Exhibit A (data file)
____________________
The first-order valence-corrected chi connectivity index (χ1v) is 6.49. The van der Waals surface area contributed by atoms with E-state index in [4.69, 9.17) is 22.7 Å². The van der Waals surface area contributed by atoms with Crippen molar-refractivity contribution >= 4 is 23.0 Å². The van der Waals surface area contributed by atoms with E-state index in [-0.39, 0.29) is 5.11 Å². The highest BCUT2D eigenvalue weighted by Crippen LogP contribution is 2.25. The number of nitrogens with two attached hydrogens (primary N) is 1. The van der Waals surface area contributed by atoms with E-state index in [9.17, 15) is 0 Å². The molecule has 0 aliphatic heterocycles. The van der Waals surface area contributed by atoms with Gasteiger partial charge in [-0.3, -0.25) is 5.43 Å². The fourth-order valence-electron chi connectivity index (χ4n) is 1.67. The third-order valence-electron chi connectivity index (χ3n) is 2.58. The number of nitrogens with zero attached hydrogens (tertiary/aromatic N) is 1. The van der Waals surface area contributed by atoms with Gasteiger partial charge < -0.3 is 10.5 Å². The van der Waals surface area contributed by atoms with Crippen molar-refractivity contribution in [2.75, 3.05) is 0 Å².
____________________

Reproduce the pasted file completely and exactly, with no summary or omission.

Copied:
The first-order valence-corrected chi connectivity index (χ1v) is 6.49. The van der Waals surface area contributed by atoms with E-state index in [4.69, 9.17) is 22.7 Å². The van der Waals surface area contributed by atoms with Crippen molar-refractivity contribution >= 4 is 23.0 Å². The van der Waals surface area contributed by atoms with E-state index in [-0.39, 0.29) is 5.11 Å². The highest BCUT2D eigenvalue weighted by Crippen LogP contribution is 2.25. The number of nitrogens with two attached hydrogens (primary N) is 1. The van der Waals surface area contributed by atoms with E-state index in [9.17, 15) is 0 Å². The molecule has 0 aliphatic heterocycles. The van der Waals surface area contributed by atoms with Gasteiger partial charge in [-0.3, -0.25) is 5.43 Å². The fourth-order valence-electron chi connectivity index (χ4n) is 1.67. The third-order valence-electron chi connectivity index (χ3n) is 2.58. The number of nitrogens with zero attached hydrogens (tertiary/aromatic N) is 1. The van der Waals surface area contributed by atoms with Gasteiger partial charge < -0.3 is 10.5 Å². The van der Waals surface area contributed by atoms with Crippen molar-refractivity contribution in [2.75, 3.05) is 0 Å².